Many writers take the time to carefully delineate some problem or other in society, spending huge chunks of books, papers, or theses to do so. Certainly the description of a problem is important, and a critical first step in understanding and addressing any issue. And I do this myself—in many ways, writing is a way to wrestle with ideas and refine them.
Yet once a problem is understood, I become hungry for more than platitudes. Many authors have held my full attention as they explained the complexities of a major problem, but then have ended these otherwise compelling pieces of writing with trite clichés. Use compact fluorescents, recycle, buy sustainably, vote—as if those things alone, or even all of them together, could be enough.
I give them credit for the effort, but I wonder if they, and I, miss the mark. Even though I want elegant single solutions, I am never sure they really exist. Social problems are complex structures with long feedbacks and a diversity of inputs and outputs. Societies are ponderous entities that lag far behind their most progressive members. So I think no individual inner journey, no matter how compelling, will change a society. No amount of careful shopping will make change; even if a majority of people changed their shopping habits, they would still be a minor force compared to the structural forces controlling our economic system. And no amount of careful voting will solve big problems; even if problems like climate change could wait for the next election, or the one after that, top-down efforts can change only a small part of any social structure.
If there is any single solution I can see to social problems, it is to take humble responsibility for the state of your community, however you define it. The structures of society rely on collective ideas, and so they must be changed collectively, but the greatest impact you can have on ideas is with the people who know you and are willing to engage.
Local change, though, cannot be prescribed with a one-size-fits-all approach. It functions mainly because it relies on members of a community to know that community well. It may mean knowing the candidates in your state government, and picking ones who exemplify solid ideals. It may mean working on the level of your county, city, or town to change practices around resource usage and social justice. It may mean withdrawing where possible from global feedback loops and their unintended consequences, and instead supporting tighter local feedbacks, formal or informal, economic or social. It may mean speaking with your neighbors or your family about sexist or racist or classist ideas, and ways you can challenge them. When you break the legitimacy, pervasiveness, inertia, organizational manifestations, or broad unconscious acceptance of an entrenched idea on the local level, you make it that much harder for that idea to translate upward into higher levels of society.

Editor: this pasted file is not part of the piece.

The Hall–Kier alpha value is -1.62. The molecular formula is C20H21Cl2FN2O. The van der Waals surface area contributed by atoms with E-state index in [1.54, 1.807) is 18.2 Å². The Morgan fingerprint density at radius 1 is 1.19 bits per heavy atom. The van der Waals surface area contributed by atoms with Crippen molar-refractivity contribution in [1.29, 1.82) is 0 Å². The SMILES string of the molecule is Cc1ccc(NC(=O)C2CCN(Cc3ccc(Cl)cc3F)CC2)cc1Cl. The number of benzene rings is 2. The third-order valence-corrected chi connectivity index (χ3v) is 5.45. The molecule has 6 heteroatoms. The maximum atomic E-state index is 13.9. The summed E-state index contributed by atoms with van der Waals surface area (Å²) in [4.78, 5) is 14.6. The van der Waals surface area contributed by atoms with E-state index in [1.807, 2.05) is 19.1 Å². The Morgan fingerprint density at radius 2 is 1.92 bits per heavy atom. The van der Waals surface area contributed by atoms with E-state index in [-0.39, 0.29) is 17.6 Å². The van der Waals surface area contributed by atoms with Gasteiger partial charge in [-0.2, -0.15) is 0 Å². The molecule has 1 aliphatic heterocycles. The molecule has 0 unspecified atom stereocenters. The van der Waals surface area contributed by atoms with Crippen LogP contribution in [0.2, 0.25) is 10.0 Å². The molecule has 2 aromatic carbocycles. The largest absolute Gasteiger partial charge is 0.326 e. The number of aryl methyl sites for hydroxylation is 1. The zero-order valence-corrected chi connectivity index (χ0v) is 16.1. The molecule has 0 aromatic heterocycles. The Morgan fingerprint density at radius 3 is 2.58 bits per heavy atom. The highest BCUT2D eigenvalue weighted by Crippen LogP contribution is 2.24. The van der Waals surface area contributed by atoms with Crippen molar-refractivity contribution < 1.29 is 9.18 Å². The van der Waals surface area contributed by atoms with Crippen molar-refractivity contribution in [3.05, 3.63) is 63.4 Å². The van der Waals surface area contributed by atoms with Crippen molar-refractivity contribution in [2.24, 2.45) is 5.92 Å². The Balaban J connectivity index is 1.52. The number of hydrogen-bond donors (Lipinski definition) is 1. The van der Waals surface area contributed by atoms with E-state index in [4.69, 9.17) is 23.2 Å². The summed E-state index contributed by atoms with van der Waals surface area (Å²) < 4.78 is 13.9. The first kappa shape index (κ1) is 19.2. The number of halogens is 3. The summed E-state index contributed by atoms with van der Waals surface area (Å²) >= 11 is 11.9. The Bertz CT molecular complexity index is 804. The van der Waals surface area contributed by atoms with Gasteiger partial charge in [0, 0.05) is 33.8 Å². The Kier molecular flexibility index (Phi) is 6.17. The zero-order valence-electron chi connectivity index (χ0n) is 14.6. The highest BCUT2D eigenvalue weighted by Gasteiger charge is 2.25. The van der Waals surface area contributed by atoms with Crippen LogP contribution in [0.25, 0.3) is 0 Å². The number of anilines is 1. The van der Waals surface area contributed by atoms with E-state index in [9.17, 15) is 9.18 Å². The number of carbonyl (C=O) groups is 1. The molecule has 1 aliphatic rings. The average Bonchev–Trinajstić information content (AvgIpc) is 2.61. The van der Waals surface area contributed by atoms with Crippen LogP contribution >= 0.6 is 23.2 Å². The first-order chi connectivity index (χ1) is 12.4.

And, too, I think it is an absolute need that we build alternative ideas on the community level. If we create a culture of caring for our elderly as a community, we buffer them against rising exploitive medical costs and make changing our health care system less of a zero-sum game. If we support local agriculture, we reduce the overall importance of factory farms with damaging environmental and business practices and simultaneously make our food systems more resilient. If we elect intelligent and discerning representatives to our local positions, we show other intelligent and discerning people that politics can be more than cutthroat partisanship. If we support thrift stores and materials cycling, we reduce our community impact on the global environment. If we model solutions within our communities, we can impact the kinds of solutions that are visible and available on larger scales.
I also think changing individual minds is important; certainly it must be done if one is to effect social change, and probably it is the first step of every collective endeavor. And I acknowledge that fighting the effects of detrimental institutions is important; changing them takes time and we must mitigate the damage in the meantime. But firstly we must look for their fundamentals and root them out of our communities, because only then will we be free to choose anything different. If we focus only on effects, we will forever be plugging the holes and never fixing the dam. If we focus only on tearing down detrimental institutions, we will have nothing to replace their social functions.
I am forced to realize that, after describing big problems, any solution I can propose will probably be little more than a token. So maybe I shouldn’t propose one at all—maybe instead of proposing a few solutions, I should look at the work of understanding problems as a solution in and of itself. If we can lay out the functions of a thing, name them, and see them, maybe we can understand it well enough to recognize it’s myriad and subtle effects. And maybe then we can find a better way.
Image Credit: Lena